Recently, the Supreme Court rendered an inexplicable First Amendment decision that has far-reaching effects on the way government is held accountable to the public. In Garcetti v. Ceballos, the Court determined that a government employer can retaliate against an employee for doing his job correctly, notwithstanding the Constitution, so long as the employer targets speech that was part of the employee’s official duties. Inasmuch as government employees are often responsible for reporting government misconduct and other matters of public concern, this opinion essentially leaves the public unprotected from the unbridled discretion of government supervisors. The possible motivations for this decision are several: the adoption of an increasingly popular management style that marginalizes employees; a free-market theory of governance that deregulates control of management; and, in actuality, the protection of current government supervisors from whistleblowers. All are symptomatic of the Court’s increasingly authoritarian tendencies. To make the Garcetti decision palatable, the Court majority disguised the fact that its holding was unsupported by the law by employing four basic rhetorical devices throughout the opinion: the Narrative (or Storytelling) voice, the Granfalloon voice, the Symbolic voice, and the Empty voice. All four voices have universal application so that, unfortunately, the Garcetti opinion is not an outlier but an instantiation of once and future cases.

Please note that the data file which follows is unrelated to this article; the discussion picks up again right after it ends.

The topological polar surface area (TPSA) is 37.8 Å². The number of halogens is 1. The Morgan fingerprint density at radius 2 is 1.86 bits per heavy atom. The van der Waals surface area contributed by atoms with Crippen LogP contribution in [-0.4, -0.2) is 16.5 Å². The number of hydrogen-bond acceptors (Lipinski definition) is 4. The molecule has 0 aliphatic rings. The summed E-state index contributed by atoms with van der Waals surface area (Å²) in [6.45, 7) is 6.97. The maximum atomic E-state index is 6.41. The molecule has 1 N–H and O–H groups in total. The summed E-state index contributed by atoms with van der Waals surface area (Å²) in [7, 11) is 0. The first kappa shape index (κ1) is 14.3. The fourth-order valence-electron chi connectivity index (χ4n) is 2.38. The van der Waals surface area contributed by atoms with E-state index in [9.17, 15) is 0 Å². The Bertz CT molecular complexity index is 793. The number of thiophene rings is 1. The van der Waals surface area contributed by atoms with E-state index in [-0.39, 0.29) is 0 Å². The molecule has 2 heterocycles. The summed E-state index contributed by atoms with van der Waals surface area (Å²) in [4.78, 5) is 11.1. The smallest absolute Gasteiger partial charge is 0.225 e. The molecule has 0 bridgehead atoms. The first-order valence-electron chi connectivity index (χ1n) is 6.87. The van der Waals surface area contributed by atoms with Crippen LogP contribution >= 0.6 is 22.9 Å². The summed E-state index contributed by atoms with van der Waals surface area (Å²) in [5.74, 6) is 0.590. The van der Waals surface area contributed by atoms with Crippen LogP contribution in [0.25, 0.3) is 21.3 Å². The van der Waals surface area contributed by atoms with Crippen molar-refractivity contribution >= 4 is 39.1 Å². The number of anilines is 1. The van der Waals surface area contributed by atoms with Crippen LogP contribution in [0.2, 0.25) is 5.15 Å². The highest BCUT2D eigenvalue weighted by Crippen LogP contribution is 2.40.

“When I use a word,” Humpty Dumpty said, in rather a scornful tone, “it means just what I choose it to mean—neither more nor less.”
“The question is,” said Alice, “whether you can make words mean so many different things.”
Susan Stuart, Shibboleths and Ceballos: Eroding Constitutional Rights Through Pseudocommunication, 2008 BYU L. Rev. 1545.